Frankhill – we call him Facetime because he’s got a very sweet face, got some interesting colouring on his face.

Then we have another horse here, we call him, Diva as he’s the queen of the bond. He’s a bit possessive – If you go to the stable and he always wants the carrots first. If you don’t give her carrot first, then you’ll be in trouble. He’s a little bit like a lady.

12) Looking back, are there any horsey moments that stand out to you?

Yes, I have. When I was growing up, falling off is not so much fun but it happens. Sometimes you have nice falls and sometimes you have the odd falls which I had a little bit.

During my early stages every time I fall off; I would have one book and I used to write down the number of times that I actually fell off. I kept the count up to some 134 falls. My uncle used to tell me that the more you fall, the better you get.

It was a nice little diary I used to keep which horse I fell off and when the date and everything. It’s one of those funny anecdotes from growing up, still vivid in my memory.

 

 

Also Read: ‘Olympic Dreams’ Dr.Albert Chandrasekar, Head of Basketball, SRM University talks about his life, sports & beyond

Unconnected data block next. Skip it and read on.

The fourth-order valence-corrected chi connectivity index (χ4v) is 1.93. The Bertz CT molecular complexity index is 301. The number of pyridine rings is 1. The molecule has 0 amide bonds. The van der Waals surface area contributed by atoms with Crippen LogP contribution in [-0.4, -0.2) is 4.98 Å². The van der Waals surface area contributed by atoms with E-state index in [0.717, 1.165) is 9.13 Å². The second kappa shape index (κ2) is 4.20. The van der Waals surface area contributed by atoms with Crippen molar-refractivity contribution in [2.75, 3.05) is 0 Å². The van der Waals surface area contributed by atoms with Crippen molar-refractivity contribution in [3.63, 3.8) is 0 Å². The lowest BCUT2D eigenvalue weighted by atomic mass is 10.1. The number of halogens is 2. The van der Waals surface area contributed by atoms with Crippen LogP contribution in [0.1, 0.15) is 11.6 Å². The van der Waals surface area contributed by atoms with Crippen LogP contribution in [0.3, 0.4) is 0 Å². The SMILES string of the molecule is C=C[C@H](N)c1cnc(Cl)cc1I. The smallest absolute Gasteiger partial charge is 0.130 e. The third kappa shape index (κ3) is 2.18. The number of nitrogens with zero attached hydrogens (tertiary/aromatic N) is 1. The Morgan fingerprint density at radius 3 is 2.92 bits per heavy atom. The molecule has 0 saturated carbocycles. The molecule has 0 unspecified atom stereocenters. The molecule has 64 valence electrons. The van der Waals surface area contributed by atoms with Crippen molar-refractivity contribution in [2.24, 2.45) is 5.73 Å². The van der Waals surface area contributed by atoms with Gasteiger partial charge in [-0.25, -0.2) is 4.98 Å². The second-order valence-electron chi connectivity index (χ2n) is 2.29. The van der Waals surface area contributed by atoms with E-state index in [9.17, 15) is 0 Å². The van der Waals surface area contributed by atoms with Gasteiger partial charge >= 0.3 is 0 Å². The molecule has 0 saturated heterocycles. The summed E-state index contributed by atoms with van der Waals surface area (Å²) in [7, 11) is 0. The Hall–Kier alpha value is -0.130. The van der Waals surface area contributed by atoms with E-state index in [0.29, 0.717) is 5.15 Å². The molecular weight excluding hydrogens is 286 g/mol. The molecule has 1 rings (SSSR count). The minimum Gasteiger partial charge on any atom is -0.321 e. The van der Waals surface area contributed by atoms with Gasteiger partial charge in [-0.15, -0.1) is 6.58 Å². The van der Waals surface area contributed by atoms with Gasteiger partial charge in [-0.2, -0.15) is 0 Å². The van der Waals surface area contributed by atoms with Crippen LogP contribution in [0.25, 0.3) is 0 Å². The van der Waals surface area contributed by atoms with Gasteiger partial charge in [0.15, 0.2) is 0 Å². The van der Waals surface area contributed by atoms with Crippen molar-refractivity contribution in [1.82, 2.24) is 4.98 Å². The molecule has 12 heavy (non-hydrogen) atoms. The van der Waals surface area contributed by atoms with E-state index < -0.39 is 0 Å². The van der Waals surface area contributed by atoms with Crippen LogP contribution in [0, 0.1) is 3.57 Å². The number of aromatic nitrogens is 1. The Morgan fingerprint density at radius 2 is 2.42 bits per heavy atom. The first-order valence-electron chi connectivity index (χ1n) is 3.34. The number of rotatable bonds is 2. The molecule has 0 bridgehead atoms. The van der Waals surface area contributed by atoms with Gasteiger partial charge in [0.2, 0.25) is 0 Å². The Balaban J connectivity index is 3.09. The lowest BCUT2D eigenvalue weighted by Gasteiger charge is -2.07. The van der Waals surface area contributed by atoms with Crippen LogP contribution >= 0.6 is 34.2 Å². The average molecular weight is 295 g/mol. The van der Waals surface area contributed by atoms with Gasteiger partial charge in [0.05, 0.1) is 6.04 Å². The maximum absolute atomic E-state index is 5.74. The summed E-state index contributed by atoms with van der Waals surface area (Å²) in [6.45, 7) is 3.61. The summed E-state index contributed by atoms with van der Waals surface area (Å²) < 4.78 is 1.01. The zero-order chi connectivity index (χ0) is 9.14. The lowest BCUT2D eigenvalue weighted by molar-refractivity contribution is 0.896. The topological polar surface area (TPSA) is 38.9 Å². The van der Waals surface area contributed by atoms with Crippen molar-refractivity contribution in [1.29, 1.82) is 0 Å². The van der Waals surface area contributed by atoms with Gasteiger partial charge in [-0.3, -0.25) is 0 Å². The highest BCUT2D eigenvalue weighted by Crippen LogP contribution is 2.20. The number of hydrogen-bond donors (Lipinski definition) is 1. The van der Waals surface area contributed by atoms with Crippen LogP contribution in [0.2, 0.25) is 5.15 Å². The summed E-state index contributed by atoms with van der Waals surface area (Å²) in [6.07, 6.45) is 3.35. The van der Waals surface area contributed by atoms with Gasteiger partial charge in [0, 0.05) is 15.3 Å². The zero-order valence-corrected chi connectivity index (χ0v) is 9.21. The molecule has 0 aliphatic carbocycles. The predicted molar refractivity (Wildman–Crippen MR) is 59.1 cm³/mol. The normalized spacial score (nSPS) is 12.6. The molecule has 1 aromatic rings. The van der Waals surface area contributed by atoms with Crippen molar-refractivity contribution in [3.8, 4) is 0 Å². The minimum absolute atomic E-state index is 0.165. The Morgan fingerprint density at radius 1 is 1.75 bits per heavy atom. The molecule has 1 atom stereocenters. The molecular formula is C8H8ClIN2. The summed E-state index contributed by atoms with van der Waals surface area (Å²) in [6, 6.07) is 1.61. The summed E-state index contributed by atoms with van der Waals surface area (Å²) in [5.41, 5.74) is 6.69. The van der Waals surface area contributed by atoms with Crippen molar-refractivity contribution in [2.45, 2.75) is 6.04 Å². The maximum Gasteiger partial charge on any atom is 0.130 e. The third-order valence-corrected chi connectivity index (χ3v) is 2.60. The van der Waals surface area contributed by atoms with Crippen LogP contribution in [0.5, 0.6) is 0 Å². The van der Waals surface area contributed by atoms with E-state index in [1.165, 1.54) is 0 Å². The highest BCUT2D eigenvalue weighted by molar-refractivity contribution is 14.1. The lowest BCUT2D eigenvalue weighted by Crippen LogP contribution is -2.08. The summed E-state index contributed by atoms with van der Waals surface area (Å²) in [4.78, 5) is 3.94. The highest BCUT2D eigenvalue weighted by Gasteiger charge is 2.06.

13) What do you wish everyone knew about horses?

Horses are amazing animals to work with and I think we can learn a lot from them. They are fast, they are not mean or they don’t everybody says dangerous, this and that. Any animals can be dangerous but they are friendly, kind and leaders.

14) Last thing, not everyone can win an Olympic medal, but there’s something magical about that Olympic hope and the effort that goes into each equestrian being the best they can be. What plan have you laid out Fernhill Facetime and Touchingwood for the build-up to the Tokyo Olympics?

Facetime is doing very well, shaping up very nicely. He’s leading the individual ranking stage at the moment with me as it stands where in front of everybody. In terms of ranking goes, he’s taking the highest-ranked athlete.